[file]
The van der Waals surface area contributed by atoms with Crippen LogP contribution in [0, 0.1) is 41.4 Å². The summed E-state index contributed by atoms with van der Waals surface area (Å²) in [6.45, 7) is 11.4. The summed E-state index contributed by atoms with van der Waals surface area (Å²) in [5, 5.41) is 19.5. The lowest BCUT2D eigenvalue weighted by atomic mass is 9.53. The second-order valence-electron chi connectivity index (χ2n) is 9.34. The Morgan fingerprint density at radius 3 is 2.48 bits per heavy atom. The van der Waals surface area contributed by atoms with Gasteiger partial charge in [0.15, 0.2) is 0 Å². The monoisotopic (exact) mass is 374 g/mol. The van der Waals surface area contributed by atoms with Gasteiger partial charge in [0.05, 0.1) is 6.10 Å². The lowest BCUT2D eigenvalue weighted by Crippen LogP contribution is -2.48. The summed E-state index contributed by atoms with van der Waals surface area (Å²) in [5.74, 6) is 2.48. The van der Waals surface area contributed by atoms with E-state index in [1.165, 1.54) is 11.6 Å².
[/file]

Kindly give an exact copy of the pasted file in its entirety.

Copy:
The van der Waals surface area contributed by atoms with Crippen LogP contribution in [0, 0.1) is 41.4 Å². The summed E-state index contributed by atoms with van der Waals surface area (Å²) in [6.45, 7) is 11.4. The summed E-state index contributed by atoms with van der Waals surface area (Å²) in [5, 5.41) is 19.5. The lowest BCUT2D eigenvalue weighted by atomic mass is 9.53. The second-order valence-electron chi connectivity index (χ2n) is 9.34. The Morgan fingerprint density at radius 3 is 2.48 bits per heavy atom. The van der Waals surface area contributed by atoms with Gasteiger partial charge in [0.15, 0.2) is 0 Å². The monoisotopic (exact) mass is 374 g/mol. The van der Waals surface area contributed by atoms with Gasteiger partial charge in [0.05, 0.1) is 6.10 Å². The lowest BCUT2D eigenvalue weighted by Crippen LogP contribution is -2.48. The summed E-state index contributed by atoms with van der Waals surface area (Å²) in [5.74, 6) is 2.48. The van der Waals surface area contributed by atoms with E-state index in [1.165, 1.54) is 11.6 Å².